Nursing Degrees: 10 Best Careers Based on Demand and Pay

Have you ever thought about going back to school to become a nurse? Or maybe you are currently enrolled in a nursing degree program. If so, you have picked an excellent field of study. According to the US Bureau of Labor Statistics, “Employment of registered nurses is projected to grow 16 percent from 2014 to 2024, much faster than the average for all occupations.” That means there will be over 3-million nurses in the workforce, which means demand should remain high.

This, coupled with the high number of retiring nurses, is likely to keep a steady consistent need for more and more nurses. That’s great for students and other individuals interested in going back to school to become a nurse. While these statistics do not guarantee a job after graduating, it does put the odds in the favor of those who earn a nursing degree when compared to the outlook of other job categories and degree programs.

The growth has a lot to do with the generation of baby boomers that will need additional care, as well as the increase in people’s interest in their own personal care. As we become a more educated society, more and more people are interested in preventative care. The ever-rising increase in obesity, diabetes and stress related illnesses in the United States is also contributing to the massive explosion in healthcare needs and the growing demand for nurses.

Wages, salary and pay is not bad either, especially considering the flexibility that often comes with being a nurse. $66,640 per year is the median pay, according to

That said, as a nursing student you have many choices when it comes to picking a specific degree and career path…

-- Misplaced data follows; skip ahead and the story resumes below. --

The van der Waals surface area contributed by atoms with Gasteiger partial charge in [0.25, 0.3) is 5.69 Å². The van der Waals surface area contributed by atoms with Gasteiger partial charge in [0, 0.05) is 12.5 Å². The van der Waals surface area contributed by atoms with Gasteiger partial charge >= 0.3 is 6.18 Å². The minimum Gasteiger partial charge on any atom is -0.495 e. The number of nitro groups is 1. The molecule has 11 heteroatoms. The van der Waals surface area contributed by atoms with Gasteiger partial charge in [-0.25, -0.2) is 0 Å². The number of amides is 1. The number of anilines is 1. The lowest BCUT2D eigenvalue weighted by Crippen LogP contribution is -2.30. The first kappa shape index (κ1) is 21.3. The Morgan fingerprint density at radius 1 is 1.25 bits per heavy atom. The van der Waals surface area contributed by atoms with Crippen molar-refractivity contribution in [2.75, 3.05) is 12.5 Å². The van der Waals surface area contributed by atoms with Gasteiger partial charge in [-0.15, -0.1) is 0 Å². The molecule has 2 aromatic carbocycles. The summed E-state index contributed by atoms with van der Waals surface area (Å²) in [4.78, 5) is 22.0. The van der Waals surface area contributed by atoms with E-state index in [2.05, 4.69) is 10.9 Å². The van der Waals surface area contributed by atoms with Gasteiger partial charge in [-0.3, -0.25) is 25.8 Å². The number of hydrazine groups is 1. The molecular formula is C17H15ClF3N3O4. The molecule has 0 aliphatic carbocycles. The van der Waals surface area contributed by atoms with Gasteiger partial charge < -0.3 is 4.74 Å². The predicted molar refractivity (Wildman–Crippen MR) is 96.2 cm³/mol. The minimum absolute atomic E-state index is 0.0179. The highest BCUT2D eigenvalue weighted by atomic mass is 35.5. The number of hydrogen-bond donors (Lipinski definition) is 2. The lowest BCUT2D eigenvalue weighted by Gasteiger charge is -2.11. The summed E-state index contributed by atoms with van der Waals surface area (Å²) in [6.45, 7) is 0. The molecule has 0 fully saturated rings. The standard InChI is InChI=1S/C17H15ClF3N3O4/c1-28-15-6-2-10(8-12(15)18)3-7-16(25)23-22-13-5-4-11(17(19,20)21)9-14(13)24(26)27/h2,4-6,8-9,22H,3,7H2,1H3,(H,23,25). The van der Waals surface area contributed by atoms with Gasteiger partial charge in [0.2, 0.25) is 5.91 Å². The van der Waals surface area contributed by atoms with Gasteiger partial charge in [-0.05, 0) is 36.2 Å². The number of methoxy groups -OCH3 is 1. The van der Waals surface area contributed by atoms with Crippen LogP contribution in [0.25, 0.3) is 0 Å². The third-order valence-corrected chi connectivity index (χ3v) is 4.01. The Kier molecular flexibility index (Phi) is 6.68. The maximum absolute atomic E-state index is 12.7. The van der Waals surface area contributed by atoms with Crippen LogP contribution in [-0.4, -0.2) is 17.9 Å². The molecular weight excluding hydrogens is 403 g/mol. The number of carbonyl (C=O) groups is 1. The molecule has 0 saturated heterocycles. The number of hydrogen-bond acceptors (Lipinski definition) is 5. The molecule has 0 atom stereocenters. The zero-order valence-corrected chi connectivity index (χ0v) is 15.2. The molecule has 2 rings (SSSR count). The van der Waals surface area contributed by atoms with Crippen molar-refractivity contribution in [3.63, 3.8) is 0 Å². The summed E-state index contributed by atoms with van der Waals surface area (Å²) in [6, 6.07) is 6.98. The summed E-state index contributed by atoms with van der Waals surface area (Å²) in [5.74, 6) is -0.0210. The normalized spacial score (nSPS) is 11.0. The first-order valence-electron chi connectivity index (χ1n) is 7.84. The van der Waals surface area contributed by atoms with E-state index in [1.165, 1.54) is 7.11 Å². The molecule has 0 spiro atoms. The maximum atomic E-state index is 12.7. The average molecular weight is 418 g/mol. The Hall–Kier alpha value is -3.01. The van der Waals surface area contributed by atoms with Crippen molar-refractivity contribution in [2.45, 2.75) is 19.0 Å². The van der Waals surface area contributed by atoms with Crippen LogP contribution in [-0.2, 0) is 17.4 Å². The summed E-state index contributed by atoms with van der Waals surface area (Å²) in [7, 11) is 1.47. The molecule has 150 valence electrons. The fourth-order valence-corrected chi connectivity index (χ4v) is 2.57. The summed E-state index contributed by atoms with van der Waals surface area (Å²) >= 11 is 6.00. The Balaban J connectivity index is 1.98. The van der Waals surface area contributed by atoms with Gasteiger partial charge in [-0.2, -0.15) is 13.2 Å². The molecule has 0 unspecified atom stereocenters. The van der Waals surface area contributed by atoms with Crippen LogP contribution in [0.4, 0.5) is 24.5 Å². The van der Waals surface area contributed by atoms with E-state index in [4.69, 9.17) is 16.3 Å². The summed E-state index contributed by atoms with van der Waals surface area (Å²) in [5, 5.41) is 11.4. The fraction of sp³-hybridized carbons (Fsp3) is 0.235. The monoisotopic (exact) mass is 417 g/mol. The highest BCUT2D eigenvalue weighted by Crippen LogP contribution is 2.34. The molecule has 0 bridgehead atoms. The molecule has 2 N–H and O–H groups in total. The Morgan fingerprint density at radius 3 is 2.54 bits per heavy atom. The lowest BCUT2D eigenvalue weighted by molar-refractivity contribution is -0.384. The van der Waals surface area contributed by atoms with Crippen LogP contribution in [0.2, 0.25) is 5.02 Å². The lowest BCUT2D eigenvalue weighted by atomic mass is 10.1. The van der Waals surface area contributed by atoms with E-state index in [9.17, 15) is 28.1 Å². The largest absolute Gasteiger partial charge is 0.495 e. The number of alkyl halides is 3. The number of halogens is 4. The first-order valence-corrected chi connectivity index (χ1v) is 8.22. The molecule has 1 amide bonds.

10 Specialized Fields for Nurses

  1. Certified Registered Nurse Anesthetist – administer anesthetics to patients.
  2. Nurse Researcher – have a scientific role in studying and researching health, illness and healthcare.
  3. Psychiatric Nurse – One of the highest paying specialties in nursing, these nurses work with individuals with mental and psychiatric conditions.
  4. Certified Nurse Midwife – provide physical and emotional healthcare to expectant mothers who are not in the high-risk category.
  5. Pediatric Endocrinology Nurse – work with infants and children who suffer from endocrine diseases.
  6. Orthopedic Nurse – these nurses work with patients suffering joint and diabetic issues
  7. Nurse Practitioner – often high paying position, as they provide primary and specialty care for all ages.
  8. Clinical Nurse Specialist – create, implement and manage standards and guidelines in healthcare settings.
  9. Gerontological Practitioner – work with elderly patients as a primary and specialty health care providers under a physician.
  10. Neonatal Nurses – work with newborns that need specialty care.

As a student, you have many choices. It’s important to choose a field that can allow you to not only live the lifestyle you prefer, but one that you also find fulfilling. For instance, some individuals are drawn to working with the elderly, while others have a high interest in working with infants. It is important to choose carefully, and select the area of study that meets your interest and skill sets.

Lastly, consider the setting that you will be working in. Nurses do not just work in doctor’s offices and hospitals. Depending on your specialty, you can find yourself working in a physician or patient’s home, an office setting, a nursing home facility, or even at a school or military base.

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